The most successful efforts to defend Canada's fur industry have been undertaken by native people through organizations such as the Aboriginal Trappers Federation of Canada (ATFC) and Indigenous Survival International (ISI). The ATFC, formed in 1984, has worked to publicize the importance of trapping to the traditional aboriginal economy and to inform native trappers about the threat posed by the anti-fur campaign. In 1985, the ATFC sent representatives to the Frankfurt Fur Fair, one of Europe's most important fur shows, where it set up an information booth and display to show that Canada's native trappers support a vital economy and culture. As a member of the Fur Institute of Canada, the ATFC has a voice in the development of new trapping systems and in the preparation of public information materials.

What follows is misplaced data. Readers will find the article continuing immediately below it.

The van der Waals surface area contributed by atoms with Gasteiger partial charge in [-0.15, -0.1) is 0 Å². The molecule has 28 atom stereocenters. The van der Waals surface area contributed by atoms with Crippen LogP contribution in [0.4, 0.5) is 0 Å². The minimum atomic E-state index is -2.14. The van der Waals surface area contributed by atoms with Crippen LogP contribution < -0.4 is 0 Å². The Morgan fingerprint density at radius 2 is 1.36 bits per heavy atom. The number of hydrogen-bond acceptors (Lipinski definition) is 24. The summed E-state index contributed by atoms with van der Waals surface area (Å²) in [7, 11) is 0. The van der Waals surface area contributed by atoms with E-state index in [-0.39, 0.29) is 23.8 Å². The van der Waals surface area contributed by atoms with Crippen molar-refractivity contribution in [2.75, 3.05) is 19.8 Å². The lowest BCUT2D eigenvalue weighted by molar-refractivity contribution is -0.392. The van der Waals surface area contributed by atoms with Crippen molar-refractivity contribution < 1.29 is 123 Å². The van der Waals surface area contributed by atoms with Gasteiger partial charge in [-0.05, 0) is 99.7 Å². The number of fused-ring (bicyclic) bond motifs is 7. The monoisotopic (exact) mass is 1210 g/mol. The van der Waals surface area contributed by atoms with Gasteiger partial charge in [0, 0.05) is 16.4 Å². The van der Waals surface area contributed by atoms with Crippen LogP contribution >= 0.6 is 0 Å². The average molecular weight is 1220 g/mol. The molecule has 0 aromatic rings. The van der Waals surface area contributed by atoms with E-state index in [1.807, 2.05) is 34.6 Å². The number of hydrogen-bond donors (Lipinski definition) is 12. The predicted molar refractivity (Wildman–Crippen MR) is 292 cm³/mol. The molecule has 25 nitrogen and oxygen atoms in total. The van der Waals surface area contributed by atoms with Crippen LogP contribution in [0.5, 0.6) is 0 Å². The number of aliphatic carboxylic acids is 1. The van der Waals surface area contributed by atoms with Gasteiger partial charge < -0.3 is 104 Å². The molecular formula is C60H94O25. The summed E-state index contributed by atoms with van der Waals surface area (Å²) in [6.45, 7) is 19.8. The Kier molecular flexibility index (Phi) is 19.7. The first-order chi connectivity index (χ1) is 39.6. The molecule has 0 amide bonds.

ISI has built on the solidarity developed by the Inuit Circumpolar Conference among northern aboriginal peoples. ISl's first major project was a fact-finding tour in Europe. Ten ISI representatives were to meet European politicians and members of organizations that support native issues. ISI staff had received promises of funding from External Affairs and promises of assistance from Canadian embassies and posts. The day before the entourage left Canada, External Affairs withdrew its support for the tour without explanation or apology. Weeks later, officials confessed that their minister, the Right Honourable Joe Clark, had feared raising the profile of the issue. On 9 October 1985, commenting on External's failure to appreciate the urgency of the issue, the Honourable David Porter, Minister of Renewable Resources in the Yukon Territorial Government, told the Yukon Legislative Assembly: